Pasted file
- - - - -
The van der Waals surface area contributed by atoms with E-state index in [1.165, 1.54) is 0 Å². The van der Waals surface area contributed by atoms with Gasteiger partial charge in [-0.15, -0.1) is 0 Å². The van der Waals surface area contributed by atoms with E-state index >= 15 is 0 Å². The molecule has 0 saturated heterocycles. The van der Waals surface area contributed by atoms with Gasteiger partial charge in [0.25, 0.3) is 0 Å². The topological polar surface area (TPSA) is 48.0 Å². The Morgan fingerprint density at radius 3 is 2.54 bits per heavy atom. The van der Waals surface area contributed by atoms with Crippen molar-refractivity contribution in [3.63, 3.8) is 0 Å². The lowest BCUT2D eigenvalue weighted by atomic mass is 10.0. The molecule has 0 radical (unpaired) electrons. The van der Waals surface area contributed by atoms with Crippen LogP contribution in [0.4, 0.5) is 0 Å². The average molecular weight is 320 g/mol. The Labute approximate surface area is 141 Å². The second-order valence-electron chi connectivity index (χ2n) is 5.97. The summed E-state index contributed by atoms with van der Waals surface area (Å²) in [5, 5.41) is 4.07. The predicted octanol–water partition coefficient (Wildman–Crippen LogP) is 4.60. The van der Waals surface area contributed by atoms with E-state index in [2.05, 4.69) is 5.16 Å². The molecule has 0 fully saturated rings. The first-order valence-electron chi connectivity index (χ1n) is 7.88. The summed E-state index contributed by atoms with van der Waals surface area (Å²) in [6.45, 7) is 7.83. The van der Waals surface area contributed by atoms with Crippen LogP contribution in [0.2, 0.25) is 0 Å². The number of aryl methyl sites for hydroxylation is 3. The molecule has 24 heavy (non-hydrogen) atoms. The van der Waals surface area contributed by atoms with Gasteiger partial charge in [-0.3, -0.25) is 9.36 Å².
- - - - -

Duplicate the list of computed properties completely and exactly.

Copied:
The van der Waals surface area contributed by atoms with E-state index in [1.165, 1.54) is 0 Å². The van der Waals surface area contributed by atoms with Gasteiger partial charge in [-0.15, -0.1) is 0 Å². The van der Waals surface area contributed by atoms with E-state index >= 15 is 0 Å². The molecule has 0 saturated heterocycles. The van der Waals surface area contributed by atoms with Gasteiger partial charge in [0.25, 0.3) is 0 Å². The topological polar surface area (TPSA) is 48.0 Å². The Morgan fingerprint density at radius 3 is 2.54 bits per heavy atom. The van der Waals surface area contributed by atoms with Crippen molar-refractivity contribution in [3.63, 3.8) is 0 Å². The lowest BCUT2D eigenvalue weighted by atomic mass is 10.0. The molecule has 0 radical (unpaired) electrons. The van der Waals surface area contributed by atoms with Crippen LogP contribution in [0.4, 0.5) is 0 Å². The average molecular weight is 320 g/mol. The Labute approximate surface area is 141 Å². The second-order valence-electron chi connectivity index (χ2n) is 5.97. The summed E-state index contributed by atoms with van der Waals surface area (Å²) in [5, 5.41) is 4.07. The predicted octanol–water partition coefficient (Wildman–Crippen LogP) is 4.60. The van der Waals surface area contributed by atoms with E-state index in [2.05, 4.69) is 5.16 Å². The molecule has 0 fully saturated rings. The first-order valence-electron chi connectivity index (χ1n) is 7.88. The summed E-state index contributed by atoms with van der Waals surface area (Å²) in [6.45, 7) is 7.83. The van der Waals surface area contributed by atoms with Crippen LogP contribution in [0.2, 0.25) is 0 Å². The number of aryl methyl sites for hydroxylation is 3. The molecule has 24 heavy (non-hydrogen) atoms. The van der Waals surface area contributed by atoms with Gasteiger partial charge in [-0.3, -0.25) is 9.36 Å².